When Scarlett Johansson strode across the screen in Iron Man 2, she was wearing a form-fitting outfit made by Semir, a Chinese brand and an official sponsor of the blockbuster movie this spring.
That wasn't the first example of Chinese firms getting in on the Hollywood product placement game. In last year's Transformers: Revenge of the Fallen, a highway billboard featured another Chinese sportswear company, Metersbonwe.
"More and more Chinese brands would like to get their products placed" in Hollywood films, said Ben Ji, head of Angel Wings Entertainment and the man behind getting Semir clothes into Iron Man 2. His ultimate goal: to get a Chinese car in a James Bond film.
Product placement is just one example of China's new love affair with Hollywood.
Chinese production companies are looking to partner with Hollywood firms for everything from making films to managing China's growing number of theatres. And rumours persist that a Chinese company - spurred on by a government that wants to extend this country's "soft power" into the cultural sphere - is on the prowl to purchase an American film studio.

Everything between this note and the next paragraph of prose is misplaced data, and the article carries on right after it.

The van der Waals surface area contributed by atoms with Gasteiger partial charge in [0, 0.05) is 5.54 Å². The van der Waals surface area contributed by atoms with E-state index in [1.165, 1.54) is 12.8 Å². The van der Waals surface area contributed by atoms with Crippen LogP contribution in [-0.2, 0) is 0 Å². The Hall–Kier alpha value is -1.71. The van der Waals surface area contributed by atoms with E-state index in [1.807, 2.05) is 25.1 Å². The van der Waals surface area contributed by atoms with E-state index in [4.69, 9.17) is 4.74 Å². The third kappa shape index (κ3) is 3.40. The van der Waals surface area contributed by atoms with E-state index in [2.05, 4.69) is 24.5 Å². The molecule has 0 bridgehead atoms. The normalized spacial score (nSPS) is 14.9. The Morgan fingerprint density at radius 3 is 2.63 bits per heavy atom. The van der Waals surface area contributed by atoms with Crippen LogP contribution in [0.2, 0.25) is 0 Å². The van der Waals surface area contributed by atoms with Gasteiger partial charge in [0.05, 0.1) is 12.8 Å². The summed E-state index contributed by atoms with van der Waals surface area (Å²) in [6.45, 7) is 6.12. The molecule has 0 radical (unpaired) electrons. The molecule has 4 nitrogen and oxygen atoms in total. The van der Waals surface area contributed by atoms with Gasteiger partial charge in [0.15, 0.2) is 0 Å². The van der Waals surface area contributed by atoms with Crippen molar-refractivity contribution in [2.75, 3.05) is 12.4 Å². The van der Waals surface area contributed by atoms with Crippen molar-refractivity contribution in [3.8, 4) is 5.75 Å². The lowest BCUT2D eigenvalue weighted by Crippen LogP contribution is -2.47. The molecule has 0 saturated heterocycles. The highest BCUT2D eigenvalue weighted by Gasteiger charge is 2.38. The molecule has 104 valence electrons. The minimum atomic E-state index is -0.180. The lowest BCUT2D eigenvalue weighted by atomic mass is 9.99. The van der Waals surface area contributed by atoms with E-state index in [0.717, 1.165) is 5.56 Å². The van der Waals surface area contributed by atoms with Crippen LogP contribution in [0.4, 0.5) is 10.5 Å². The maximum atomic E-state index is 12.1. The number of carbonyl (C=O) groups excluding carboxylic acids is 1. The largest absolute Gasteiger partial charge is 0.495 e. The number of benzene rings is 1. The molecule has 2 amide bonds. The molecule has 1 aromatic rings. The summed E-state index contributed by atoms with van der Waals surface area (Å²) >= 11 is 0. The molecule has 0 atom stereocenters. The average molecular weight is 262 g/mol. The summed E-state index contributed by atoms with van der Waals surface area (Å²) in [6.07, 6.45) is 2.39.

The affection is not unrequited. Hollywood producers and directors are flocking to China, looking for scripts, locales and potential investors for the growing number of Chinese and Hollywood "co-productions."
"I run into Hollywood executives here every week," said Jonathan Landreth, the Beijing-based correspondent for the Hollywood Reporter.
Following recent co-productions such as The Mummy: Tomb of the Dragon Emperor, China and Hollywood collaborated this year on the hugely successful The Karate Kid, starring Jackie Chan and Jaden Smith, and Shanghai, with John Cusack, Gong Li and Chow Yun-Fat (which premiered in Beijing in June to lackluster reviews).
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